Lots of changes: debug; macvlans; details below.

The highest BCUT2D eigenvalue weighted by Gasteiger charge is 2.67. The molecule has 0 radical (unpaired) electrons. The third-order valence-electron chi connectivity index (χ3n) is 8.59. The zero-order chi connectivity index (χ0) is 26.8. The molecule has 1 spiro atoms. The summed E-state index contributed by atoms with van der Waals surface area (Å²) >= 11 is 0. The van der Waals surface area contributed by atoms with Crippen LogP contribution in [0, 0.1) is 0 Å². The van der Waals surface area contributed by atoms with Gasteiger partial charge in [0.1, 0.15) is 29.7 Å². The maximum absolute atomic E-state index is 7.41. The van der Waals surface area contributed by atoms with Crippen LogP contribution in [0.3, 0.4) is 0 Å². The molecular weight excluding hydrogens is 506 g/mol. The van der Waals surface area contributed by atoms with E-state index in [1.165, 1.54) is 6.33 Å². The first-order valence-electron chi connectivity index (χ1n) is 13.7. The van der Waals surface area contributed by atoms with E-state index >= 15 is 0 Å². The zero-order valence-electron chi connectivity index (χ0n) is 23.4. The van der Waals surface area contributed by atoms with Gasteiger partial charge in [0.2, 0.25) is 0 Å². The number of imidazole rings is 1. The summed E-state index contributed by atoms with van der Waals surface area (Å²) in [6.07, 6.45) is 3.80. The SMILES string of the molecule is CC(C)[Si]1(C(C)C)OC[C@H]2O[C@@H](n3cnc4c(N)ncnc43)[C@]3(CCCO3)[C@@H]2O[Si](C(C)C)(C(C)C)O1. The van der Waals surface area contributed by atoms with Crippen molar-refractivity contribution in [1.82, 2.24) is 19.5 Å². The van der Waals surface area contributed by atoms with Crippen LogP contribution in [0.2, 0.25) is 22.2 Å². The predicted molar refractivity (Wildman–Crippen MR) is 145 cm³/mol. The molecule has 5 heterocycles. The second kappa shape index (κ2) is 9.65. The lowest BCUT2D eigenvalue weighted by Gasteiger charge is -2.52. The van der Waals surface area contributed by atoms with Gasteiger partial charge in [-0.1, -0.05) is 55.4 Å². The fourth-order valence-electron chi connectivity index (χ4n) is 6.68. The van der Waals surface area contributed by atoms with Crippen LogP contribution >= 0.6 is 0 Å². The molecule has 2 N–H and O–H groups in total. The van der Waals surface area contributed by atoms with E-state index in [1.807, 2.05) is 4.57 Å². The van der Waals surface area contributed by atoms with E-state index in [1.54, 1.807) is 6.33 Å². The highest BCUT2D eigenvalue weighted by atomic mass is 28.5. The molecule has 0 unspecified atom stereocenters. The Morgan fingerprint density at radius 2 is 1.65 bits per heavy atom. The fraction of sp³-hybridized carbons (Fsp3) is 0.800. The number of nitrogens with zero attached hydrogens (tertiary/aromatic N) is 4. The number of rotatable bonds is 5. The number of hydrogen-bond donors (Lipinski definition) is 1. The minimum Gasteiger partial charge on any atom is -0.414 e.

I added debug options for each LVM and vzctl call; you can toggle it on by touching /vz/.lvmdebug, /vz.save/.lvmdebug, /.lvmdebug, and /vz/.vzdebug, /vz.save/.vzdebug, /.vzdebug. I also added dates to debug timestamps for debugging longer-term shared node problems. I added support for using macvlan devices instead of openvz veths for experiment interfaces. Basically, you can add macvlan devices atop any other ethernet device to "virtualize" it using fake mac addresses. We use them like this: if the virtual link/lan needs to leave the vhost on a phys device or vlan device, we attach the macvlan devices to the appropriate real device. If the virtlan is completely internal to the vhost, we create a dummy ethernet device and attach the macvlan devices to that. The difference between macvlan devices and veths is that macvlan devices are created only in the root context, and are moved into the container context when the vnodes boot. There is no "root context" half -- the device is fully in the container's network namespace. BUT, the underlying device is in the root network namespace. We use macvlans in "bridge" mode, so that when one macvlan device sends a packet, the device driver checks any other macvlan devices attached to the underlying physical, vlan, or dummy device, and delivers the packet accordingly. The difference between this fake bridge and a real bridge is that the macvlan driver knows the mac of each attached interface, and does not have to do any learning whatsoever. I haven't looked at the code, but it should be a very, very simple, fast, and zero-copy transmit from one macvlan device onto another. This is essentially the same as the planetlab shortbridge, but since I haven't looked at the code, I can't say that there aren't more opportunities to optimize. Still, this should hopefully be faster than openvz veths. Oh, and I also added support for using Linux tc's netem modules for doing delay and loss shaping, instead of using our custom kernel modules. I got tired of pulling our patches forward and adapting to the packet sched API changes in the kernel! netem is more advanced than our stuff, anyway, and should do a fine job.
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